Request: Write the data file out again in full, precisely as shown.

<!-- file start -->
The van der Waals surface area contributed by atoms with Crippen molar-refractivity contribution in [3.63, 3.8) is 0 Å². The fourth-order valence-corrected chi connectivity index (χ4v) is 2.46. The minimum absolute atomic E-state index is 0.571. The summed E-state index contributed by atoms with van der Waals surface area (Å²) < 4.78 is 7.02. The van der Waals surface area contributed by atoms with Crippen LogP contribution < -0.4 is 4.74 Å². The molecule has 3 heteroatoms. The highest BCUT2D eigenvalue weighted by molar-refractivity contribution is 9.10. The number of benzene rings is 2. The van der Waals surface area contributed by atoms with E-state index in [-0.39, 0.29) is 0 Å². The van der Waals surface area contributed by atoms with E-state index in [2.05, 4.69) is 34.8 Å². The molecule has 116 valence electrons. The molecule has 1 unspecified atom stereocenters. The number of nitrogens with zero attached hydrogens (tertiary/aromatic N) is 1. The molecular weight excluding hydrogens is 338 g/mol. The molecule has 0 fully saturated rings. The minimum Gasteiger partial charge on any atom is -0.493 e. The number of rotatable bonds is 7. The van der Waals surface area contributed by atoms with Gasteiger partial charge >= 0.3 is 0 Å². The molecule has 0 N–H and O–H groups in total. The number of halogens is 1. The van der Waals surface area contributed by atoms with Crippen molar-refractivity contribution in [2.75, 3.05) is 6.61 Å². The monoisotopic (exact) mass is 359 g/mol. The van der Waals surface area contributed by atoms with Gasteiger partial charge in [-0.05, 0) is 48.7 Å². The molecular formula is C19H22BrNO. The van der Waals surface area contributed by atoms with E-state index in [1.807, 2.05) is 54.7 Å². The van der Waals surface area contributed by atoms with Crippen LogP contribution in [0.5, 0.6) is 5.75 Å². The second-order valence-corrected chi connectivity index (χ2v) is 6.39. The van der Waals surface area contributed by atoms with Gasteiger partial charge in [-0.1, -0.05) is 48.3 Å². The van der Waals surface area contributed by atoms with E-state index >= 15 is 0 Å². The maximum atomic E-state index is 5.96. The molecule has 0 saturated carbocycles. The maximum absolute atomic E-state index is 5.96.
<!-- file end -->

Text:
The van der Waals surface area contributed by atoms with Crippen molar-refractivity contribution in [3.63, 3.8) is 0 Å². The fourth-order valence-corrected chi connectivity index (χ4v) is 2.46. The minimum absolute atomic E-state index is 0.571. The summed E-state index contributed by atoms with van der Waals surface area (Å²) < 4.78 is 7.02. The van der Waals surface area contributed by atoms with Crippen LogP contribution < -0.4 is 4.74 Å². The molecule has 3 heteroatoms. The highest BCUT2D eigenvalue weighted by molar-refractivity contribution is 9.10. The number of benzene rings is 2. The van der Waals surface area contributed by atoms with E-state index in [-0.39, 0.29) is 0 Å². The van der Waals surface area contributed by atoms with E-state index in [2.05, 4.69) is 34.8 Å². The molecule has 116 valence electrons. The molecule has 1 unspecified atom stereocenters. The number of nitrogens with zero attached hydrogens (tertiary/aromatic N) is 1. The molecular weight excluding hydrogens is 338 g/mol. The molecule has 0 fully saturated rings. The minimum Gasteiger partial charge on any atom is -0.493 e. The number of rotatable bonds is 7. The van der Waals surface area contributed by atoms with Gasteiger partial charge >= 0.3 is 0 Å². The molecule has 0 N–H and O–H groups in total. The number of halogens is 1. The van der Waals surface area contributed by atoms with Crippen molar-refractivity contribution in [2.75, 3.05) is 6.61 Å². The monoisotopic (exact) mass is 359 g/mol. The van der Waals surface area contributed by atoms with Gasteiger partial charge in [-0.05, 0) is 48.7 Å². The molecular formula is C19H22BrNO. The van der Waals surface area contributed by atoms with E-state index in [1.807, 2.05) is 54.7 Å². The van der Waals surface area contributed by atoms with Crippen LogP contribution in [0.5, 0.6) is 5.75 Å². The second-order valence-corrected chi connectivity index (χ2v) is 6.39. The van der Waals surface area contributed by atoms with Gasteiger partial charge in [-0.1, -0.05) is 48.3 Å². The van der Waals surface area contributed by atoms with E-state index >= 15 is 0 Å². The maximum atomic E-state index is 5.96. The molecule has 0 saturated carbocycles. The maximum absolute atomic E-state index is 5.96.